Turn on the low heat. Instead of the great amount of water used in boiling, you could put the coconut milk or kakang gata as a substitute to the water. You could then add all the ingredients, mix it well, and boil it for a few minutes.
Steaming is another method of cooking a certain dish. It differs from boiling since you boil it with water or with gata. Instead of cooking it in a casserole or a pot, you must have a vented container or basket to use as the cooking pan of this method.
It is the traditional way of Bicolanos to cook their beloved laing dish. They wrapped all the ingredients, tied it with twine or coco leaf midrib, then steamed it in gata or coconut milk with lemongrass until the mixture became thick and the leaf was fork-tender.
Sauteing is another way of cooking the taro leaf in a gata dish. You may use olive oil, cocoa oil, or vegetable oil in this cooking method. It is the technique of cooking used in Manila.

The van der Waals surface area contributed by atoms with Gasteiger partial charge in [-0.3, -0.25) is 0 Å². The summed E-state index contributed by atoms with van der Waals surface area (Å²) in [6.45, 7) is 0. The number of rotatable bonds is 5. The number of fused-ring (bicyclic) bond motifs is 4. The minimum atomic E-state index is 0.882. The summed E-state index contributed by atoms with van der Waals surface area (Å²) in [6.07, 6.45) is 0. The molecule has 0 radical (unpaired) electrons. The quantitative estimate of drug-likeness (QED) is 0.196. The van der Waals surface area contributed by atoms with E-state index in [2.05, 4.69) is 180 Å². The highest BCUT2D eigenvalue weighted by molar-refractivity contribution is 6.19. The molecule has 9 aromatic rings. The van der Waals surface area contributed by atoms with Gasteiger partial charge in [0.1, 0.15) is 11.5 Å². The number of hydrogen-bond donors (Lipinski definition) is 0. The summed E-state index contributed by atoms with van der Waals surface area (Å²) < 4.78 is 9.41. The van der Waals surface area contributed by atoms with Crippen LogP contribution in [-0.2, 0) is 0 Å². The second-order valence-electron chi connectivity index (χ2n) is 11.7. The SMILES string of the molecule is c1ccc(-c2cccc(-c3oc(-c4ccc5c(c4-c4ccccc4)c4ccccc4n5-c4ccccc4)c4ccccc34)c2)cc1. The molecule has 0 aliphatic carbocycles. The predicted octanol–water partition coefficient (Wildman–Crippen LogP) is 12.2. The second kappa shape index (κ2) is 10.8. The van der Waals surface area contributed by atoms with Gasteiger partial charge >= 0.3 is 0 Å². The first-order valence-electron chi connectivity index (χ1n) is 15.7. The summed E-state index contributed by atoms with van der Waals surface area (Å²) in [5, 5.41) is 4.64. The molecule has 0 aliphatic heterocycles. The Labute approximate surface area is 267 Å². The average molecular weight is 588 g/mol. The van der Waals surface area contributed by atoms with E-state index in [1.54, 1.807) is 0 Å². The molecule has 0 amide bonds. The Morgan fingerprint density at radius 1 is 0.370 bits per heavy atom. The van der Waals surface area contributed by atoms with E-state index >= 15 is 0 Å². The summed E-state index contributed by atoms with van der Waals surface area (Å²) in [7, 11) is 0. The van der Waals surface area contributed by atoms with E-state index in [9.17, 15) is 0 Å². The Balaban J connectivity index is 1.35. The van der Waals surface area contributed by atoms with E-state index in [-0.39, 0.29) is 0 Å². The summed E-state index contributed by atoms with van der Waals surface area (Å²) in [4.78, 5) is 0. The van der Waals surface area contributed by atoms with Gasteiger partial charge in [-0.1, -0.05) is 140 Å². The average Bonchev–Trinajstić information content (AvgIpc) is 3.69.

Instead of the whole taro leaf, they shredded the leaf and included the leaf stalks. Then, they sauteed dried taro leaf and stalks with onion, ginger, garlic, shallots, labuyo chili, lemongrass, shrimp paste, and coconut milk in a pot, casserole, or large-sized pan.
Other Delicious Variations and Recipes of Dried Taro Leaves
Different variations of a certain dish would help you to enrich your knowledge about different ingredients. So, here are some variants of this dish you could experiment on to create a good dish.
Best Laing with river crab
Laing with river crab, also known as inulukan in Bicol, is a variant of taro leaf in gata recipes that used the meat of river crabs and then wrapped the whole taro leaves. They cook it in coconut milk with black pepper, calamansi, and lemongrass.
Aside from its famous name inulukan or inulokan, they called it pinangat na talangka or pinangat na ugama. talangka and ugama are the other local terms used for river crabs. It is a specialty recipe in Camalig, Albay.
Dried Taro Leaves With freshwater shrimp and grated coconut meat
It is another variant of the laing dish, which is also known as linapay or tinamuk. It is a dish related to the dish from Aklan in the Western Visayas region.